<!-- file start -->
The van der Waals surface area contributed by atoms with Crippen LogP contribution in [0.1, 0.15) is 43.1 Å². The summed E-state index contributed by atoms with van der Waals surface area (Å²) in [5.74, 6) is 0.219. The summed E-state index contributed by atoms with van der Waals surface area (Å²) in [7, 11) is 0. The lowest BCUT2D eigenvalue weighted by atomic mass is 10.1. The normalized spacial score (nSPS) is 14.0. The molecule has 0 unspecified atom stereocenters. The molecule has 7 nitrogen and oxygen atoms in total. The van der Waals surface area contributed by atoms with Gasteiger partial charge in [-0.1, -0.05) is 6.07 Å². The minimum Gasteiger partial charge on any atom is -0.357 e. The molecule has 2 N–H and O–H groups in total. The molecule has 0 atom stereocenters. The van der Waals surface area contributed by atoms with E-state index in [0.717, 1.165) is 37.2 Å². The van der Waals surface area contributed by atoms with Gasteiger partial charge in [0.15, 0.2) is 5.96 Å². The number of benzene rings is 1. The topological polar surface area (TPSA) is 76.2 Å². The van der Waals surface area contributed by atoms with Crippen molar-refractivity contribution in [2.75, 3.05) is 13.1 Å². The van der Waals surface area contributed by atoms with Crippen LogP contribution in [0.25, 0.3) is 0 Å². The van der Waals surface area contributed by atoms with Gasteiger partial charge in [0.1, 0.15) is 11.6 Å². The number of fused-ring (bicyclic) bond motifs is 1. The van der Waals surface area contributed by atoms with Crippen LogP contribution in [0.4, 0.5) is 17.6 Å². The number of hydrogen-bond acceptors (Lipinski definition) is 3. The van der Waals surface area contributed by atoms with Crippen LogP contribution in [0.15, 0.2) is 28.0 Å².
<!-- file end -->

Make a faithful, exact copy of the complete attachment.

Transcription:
The van der Waals surface area contributed by atoms with Crippen LogP contribution in [0.1, 0.15) is 43.1 Å². The summed E-state index contributed by atoms with van der Waals surface area (Å²) in [5.74, 6) is 0.219. The summed E-state index contributed by atoms with van der Waals surface area (Å²) in [7, 11) is 0. The lowest BCUT2D eigenvalue weighted by atomic mass is 10.1. The normalized spacial score (nSPS) is 14.0. The molecule has 0 unspecified atom stereocenters. The molecule has 7 nitrogen and oxygen atoms in total. The van der Waals surface area contributed by atoms with Gasteiger partial charge in [-0.1, -0.05) is 6.07 Å². The minimum Gasteiger partial charge on any atom is -0.357 e. The molecule has 2 N–H and O–H groups in total. The molecule has 0 atom stereocenters. The van der Waals surface area contributed by atoms with E-state index in [0.717, 1.165) is 37.2 Å². The van der Waals surface area contributed by atoms with Gasteiger partial charge in [0.15, 0.2) is 5.96 Å². The number of benzene rings is 1. The topological polar surface area (TPSA) is 76.2 Å². The van der Waals surface area contributed by atoms with Crippen molar-refractivity contribution in [2.75, 3.05) is 13.1 Å². The van der Waals surface area contributed by atoms with Crippen LogP contribution in [0.25, 0.3) is 0 Å². The van der Waals surface area contributed by atoms with Gasteiger partial charge in [0.1, 0.15) is 11.6 Å². The number of fused-ring (bicyclic) bond motifs is 1. The van der Waals surface area contributed by atoms with Crippen LogP contribution in [0.4, 0.5) is 17.6 Å². The number of hydrogen-bond acceptors (Lipinski definition) is 3. The van der Waals surface area contributed by atoms with Crippen LogP contribution in [0.15, 0.2) is 28.0 Å².